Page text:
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January 08, 2003 - Image 1

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The Michigan Daily, 2003-01-08

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Weatr
TODAY:

Wednesday
January 8, 2003
02003 The Michigan Daily
Ann Arbor, Michigan
Vol. CXIII, No. 69

One-hundred-twelve years of editorialfreedom

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Consumer
confidence
rises amid
war threats
By Lydia K. Leung
Daily Staff Reporter
Consumer confidence rose last
month despite concerns about a
possible war with Iraq, slow
improvements in the job market and
the restarting of a North Korean
nuclear plan, according to the Uni-
versity's Index of Consumer Senti-
ment.
The index rose to 86.7 points in
December from 84.2 in November,
indicating consumers are more opti-
mistic about the economy than in
the previous month.
These numbers are still far below
the recent high of 96.9 recorded in
May 2002.
Although the survey showed an
improvement in consumer confi-
dence, consumers are still cautious
with their spending, according to
reports from the Bank of Tokyo-
Mitsubishi and UBS Warburg.
Retail sales indicate that this was
the worst holiday shopping season
in almost 30 years.
"For most consumers, they are
now in a hunker down mood," Busi-
ness Prof. Joel Slemrod said.
"The situation in Iraq and in
North Korea have a lot of uncertain-
ty to the future for both ... is one
reason that both consumers and
businesses are adopting a certain
wait-and-see attitude and why con-
sumers are looking to build their
assets rather than to spend".
Slemrod said the proposal to end
personal income taxes on corporate
dividends, a centerpiece of the eco-
nomic plan announced by President
Bush yesterday, is not likely to
stimulate much additional consumer
spending.
"Taxes are reduced, but the
majority of consumers are unlikely
to go out to spend that money and
they are more likely going to save it
or pay down their debts," he added.
LSA sophomore .Joe Galante is
among those who feel optimistic
See INDEX, Page 7

INS deadline
looms closer
for foreigners

By Layla J. Merritt
For the Daily
Citizens of some foreign coun-
tries who are in the United States,
including University students,
could face deportation if they do
not register with the Immigration
and Naturalization Service by Fri-
day.
That is the deadline for the sec-
ond group of non-immigrant aliens
to register with the INS under the
newly implemented National Secu-
rity Entry-Exit Registration Sys-
tem, which requires male aliens
older than 16 and holding tempo-
rary visas to complete a special reg-
istration with the INS.
The registration, which must be
met by one of three deadlines,
began Dec. 16 and ends Feb. 21,
and is only applicable to persons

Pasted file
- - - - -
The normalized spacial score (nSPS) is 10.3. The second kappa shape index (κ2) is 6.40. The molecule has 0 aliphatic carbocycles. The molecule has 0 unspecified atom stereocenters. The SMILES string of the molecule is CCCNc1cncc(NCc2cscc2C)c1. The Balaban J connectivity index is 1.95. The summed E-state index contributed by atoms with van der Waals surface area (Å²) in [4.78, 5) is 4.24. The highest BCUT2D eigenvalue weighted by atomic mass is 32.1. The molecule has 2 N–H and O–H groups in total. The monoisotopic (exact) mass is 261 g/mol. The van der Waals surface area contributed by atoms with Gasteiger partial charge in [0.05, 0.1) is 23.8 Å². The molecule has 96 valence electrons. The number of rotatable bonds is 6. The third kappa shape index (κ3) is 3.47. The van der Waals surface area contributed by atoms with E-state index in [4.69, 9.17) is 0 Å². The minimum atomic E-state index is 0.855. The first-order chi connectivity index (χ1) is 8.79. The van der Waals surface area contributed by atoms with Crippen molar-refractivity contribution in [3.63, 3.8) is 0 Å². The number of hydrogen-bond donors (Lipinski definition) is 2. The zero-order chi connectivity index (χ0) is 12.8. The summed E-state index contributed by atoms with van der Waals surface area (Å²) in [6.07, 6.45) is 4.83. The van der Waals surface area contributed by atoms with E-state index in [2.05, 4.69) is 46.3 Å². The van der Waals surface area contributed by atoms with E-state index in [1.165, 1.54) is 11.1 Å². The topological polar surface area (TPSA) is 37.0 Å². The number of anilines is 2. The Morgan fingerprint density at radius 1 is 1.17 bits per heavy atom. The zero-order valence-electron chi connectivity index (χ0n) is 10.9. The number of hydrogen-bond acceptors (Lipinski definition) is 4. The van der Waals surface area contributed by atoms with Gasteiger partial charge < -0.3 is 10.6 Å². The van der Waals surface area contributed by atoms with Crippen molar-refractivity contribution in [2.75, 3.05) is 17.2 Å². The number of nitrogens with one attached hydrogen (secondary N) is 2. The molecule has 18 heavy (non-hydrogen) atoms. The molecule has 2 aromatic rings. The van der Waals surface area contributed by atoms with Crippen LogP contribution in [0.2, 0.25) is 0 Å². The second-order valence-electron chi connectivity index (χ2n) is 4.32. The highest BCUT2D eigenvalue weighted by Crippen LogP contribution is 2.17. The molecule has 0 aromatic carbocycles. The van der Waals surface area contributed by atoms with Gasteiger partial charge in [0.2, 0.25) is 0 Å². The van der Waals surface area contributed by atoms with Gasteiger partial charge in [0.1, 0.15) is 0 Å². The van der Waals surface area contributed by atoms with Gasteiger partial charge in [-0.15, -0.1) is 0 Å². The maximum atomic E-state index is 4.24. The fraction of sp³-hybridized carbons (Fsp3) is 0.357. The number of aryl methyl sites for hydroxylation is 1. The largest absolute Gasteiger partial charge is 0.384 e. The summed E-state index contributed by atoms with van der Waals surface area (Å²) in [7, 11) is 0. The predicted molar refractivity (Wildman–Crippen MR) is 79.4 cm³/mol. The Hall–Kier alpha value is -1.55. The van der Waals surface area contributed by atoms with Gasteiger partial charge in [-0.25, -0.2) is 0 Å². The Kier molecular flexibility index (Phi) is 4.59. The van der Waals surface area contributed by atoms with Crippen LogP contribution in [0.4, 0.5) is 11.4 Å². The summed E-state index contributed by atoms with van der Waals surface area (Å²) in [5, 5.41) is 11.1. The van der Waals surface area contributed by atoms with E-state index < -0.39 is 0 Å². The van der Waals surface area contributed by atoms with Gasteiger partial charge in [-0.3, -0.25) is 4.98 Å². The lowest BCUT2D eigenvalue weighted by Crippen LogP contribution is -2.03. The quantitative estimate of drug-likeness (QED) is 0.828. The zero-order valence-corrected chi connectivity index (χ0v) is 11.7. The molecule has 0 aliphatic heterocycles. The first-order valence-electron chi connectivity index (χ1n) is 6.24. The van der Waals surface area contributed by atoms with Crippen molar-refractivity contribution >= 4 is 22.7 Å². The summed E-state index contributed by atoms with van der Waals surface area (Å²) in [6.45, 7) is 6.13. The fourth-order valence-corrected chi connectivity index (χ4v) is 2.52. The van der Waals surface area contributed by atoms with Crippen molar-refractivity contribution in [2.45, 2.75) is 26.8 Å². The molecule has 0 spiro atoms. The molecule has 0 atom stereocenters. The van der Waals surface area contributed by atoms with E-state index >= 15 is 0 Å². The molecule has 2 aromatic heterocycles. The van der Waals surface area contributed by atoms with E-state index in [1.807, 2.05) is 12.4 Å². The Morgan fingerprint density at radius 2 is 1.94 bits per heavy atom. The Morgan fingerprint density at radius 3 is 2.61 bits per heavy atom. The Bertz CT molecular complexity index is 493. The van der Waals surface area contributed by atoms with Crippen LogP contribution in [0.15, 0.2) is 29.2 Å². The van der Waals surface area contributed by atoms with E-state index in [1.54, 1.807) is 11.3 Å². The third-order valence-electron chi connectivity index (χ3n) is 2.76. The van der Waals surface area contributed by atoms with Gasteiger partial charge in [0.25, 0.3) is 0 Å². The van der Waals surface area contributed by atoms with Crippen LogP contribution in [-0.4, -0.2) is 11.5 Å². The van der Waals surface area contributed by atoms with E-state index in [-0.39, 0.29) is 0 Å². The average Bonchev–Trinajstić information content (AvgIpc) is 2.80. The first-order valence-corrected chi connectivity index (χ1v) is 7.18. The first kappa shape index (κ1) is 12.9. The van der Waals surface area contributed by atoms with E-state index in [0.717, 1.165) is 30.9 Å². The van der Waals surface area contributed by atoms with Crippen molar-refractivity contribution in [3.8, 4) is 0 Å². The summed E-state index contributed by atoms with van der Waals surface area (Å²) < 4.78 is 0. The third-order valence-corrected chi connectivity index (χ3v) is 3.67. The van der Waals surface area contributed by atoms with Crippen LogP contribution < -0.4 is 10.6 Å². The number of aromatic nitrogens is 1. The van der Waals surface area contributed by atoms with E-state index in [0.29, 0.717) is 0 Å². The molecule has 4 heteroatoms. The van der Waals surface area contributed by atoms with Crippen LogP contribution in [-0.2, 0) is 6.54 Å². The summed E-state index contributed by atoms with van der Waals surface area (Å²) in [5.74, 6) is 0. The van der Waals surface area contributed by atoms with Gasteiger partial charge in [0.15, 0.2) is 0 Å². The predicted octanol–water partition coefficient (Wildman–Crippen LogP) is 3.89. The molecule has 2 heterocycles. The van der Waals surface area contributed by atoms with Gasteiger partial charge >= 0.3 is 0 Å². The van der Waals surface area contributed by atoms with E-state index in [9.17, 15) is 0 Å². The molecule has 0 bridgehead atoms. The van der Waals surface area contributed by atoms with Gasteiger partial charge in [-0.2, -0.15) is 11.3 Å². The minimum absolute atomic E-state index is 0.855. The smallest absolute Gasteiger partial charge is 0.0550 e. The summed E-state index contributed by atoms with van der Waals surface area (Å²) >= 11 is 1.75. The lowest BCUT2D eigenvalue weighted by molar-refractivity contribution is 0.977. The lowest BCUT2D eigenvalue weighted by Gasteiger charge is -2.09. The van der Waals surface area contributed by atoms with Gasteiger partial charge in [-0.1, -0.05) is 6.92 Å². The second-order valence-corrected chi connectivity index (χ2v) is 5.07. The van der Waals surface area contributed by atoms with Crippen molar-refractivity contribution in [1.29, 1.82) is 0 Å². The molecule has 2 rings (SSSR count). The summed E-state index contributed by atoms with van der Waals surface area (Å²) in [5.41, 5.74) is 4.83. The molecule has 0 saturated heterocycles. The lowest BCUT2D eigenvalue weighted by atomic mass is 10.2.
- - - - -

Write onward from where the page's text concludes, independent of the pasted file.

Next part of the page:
from 22 countries - which, except
for North Korea, have large Muslim
populations. Citizens from Algeria,
Lebanon and North Korea are
among those who must register by
Friday, while Saudis and Pakistanis
have until Feb. 21.
Law Prof. Nick Rine said there
are hundreds of thousands of peo-
ple in the United States who do not
have proper visas. Of the 19 Sept.
11 hijackers, three were in the
country on expired visas.

"If they are not in a legal status,
they can be detained. Detention
means they are put in jail. The INS
is renting a lot of space right now,"
he said, adding that in Michiga non-
immigrants are sent to jails in Cal-
houn or Monroe counties.
INS officials said 400 men were
detained in Southern California
after the December registration
date, but most were released within
three days, the Associated Press
reported.
Slim Mchela, a finance student
who is permitted to study at Eastern
Michigan University on educational
visa, registered with the INS five
weeks before his deadline.
Mchela was required to check in
with the INS at the airport on his
way home to Tunisia over Winter
Break.
"Each time I leave to go to anoth-
er country, I have to call the immi-
gration officer to come and
fingerprint and photograph me,"
Mchela said. Although Mchela
reported that the INS officers were
sympathetic, he said he was initial-
ly annoyed by the extra attention he
received in the airport.
"At first, it bothered me because
I was the only one. The whole plane
was waiting for me because I have
an Arab name." Mchela said.
See INS, Page 7

BRETT MOUNTAIJN/Daily
New parents Jaehak Woo and Youngsook Seo of Wixom, pass characters and Christmas decorations in the lobby of C.S. Mott
Children's Hospital in Ann Arbor yesterday afternoon.
Mott gets high marks
in magazine's rankings

By Michael Gurovitsch
For the Daily

As her six-year-old son Sokia receives his fourth
round of chemotherapy, Deborah Kelbert takes notice
of the superior level of care he recieves at the C.S.
Mott Children's Hospital.
Kelbert said the staff makes an effort to always
include rice, one of Sokia's favorite foods, on its menu.
"They really care about the kids. They also treat the
whole family," she added.
Child Magazine has also noticed the hospital's quali-
ty of care too. It ranked Mott as the fifth best pediatric
care facility in the nation. Mott, the only hospital in
Michigan to be named in the top 10, was ranked ninth
in last year's study. Top honors went to the Children's
Hospital of Philadelphia.
Mott officials are pleased with the results.
"We have a commitment to continually improve,
which is part of our culture," said Patricia Warner,
assistant hospital director.
"We don't do that for the rankings. However, receiving

national recognition for our excellence is energizing."
Karen Cicero, senior editor of Child Magazine, cited
Mott pediatric cardiology program, dialysis program,
neuroblastoma research and emotional support services
as reasons for Mott selection. "Mott has 50 support
groups for patients and families, the most of any in the
survey. They also distribute over 17,000 new books to
patients through the giving library," Cicero said.
"We are one of the best congenital heart children's
hospitals in the world," Warner said.
Child Magazine investigated the estimated 100 full
members of the National Association of Children's
Hospitals, then narrowed its search to 54 based on
information provided by the Joint Commission of
Accreditation of Healthcare Organizations, an inde-
pendent, non-profit organization.
The magazine then sent surveys to the hospitals,
which were developed by a panel of pediatric health-
care professionals. "The survey itself was very compre-
hensive," Warner said. She added that the survey
See MOTT, Page 7

Granhoim inherits
tbleak outlook for
higher ed, funds